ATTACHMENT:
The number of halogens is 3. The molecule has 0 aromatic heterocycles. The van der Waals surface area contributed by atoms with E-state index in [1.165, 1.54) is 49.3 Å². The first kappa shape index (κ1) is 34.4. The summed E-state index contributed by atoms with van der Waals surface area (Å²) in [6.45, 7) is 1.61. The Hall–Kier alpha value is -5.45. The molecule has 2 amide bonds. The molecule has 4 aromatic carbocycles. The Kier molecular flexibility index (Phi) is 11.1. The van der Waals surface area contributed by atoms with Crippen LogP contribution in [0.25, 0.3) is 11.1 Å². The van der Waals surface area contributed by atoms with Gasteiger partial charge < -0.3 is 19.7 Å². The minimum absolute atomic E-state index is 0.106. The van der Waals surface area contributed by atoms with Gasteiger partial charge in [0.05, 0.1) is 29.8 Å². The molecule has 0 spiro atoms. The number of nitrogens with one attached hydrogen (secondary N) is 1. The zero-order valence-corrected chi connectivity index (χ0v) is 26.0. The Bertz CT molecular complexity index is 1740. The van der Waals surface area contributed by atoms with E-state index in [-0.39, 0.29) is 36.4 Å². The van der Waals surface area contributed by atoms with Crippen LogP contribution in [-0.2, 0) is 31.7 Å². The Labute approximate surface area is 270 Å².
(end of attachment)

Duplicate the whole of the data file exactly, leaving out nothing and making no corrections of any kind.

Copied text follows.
The number of halogens is 3. The molecule has 0 aromatic heterocycles. The van der Waals surface area contributed by atoms with E-state index in [1.165, 1.54) is 49.3 Å². The first kappa shape index (κ1) is 34.4. The summed E-state index contributed by atoms with van der Waals surface area (Å²) in [6.45, 7) is 1.61. The Hall–Kier alpha value is -5.45. The molecule has 2 amide bonds. The molecule has 4 aromatic carbocycles. The Kier molecular flexibility index (Phi) is 11.1. The van der Waals surface area contributed by atoms with Crippen LogP contribution in [0.25, 0.3) is 11.1 Å². The van der Waals surface area contributed by atoms with Gasteiger partial charge < -0.3 is 19.7 Å². The minimum absolute atomic E-state index is 0.106. The van der Waals surface area contributed by atoms with Gasteiger partial charge in [0.05, 0.1) is 29.8 Å². The molecule has 0 spiro atoms. The number of nitrogens with one attached hydrogen (secondary N) is 1. The zero-order valence-corrected chi connectivity index (χ0v) is 26.0. The Bertz CT molecular complexity index is 1740. The van der Waals surface area contributed by atoms with E-state index in [-0.39, 0.29) is 36.4 Å². The van der Waals surface area contributed by atoms with Crippen LogP contribution in [-0.2, 0) is 31.7 Å². The Labute approximate surface area is 270 Å².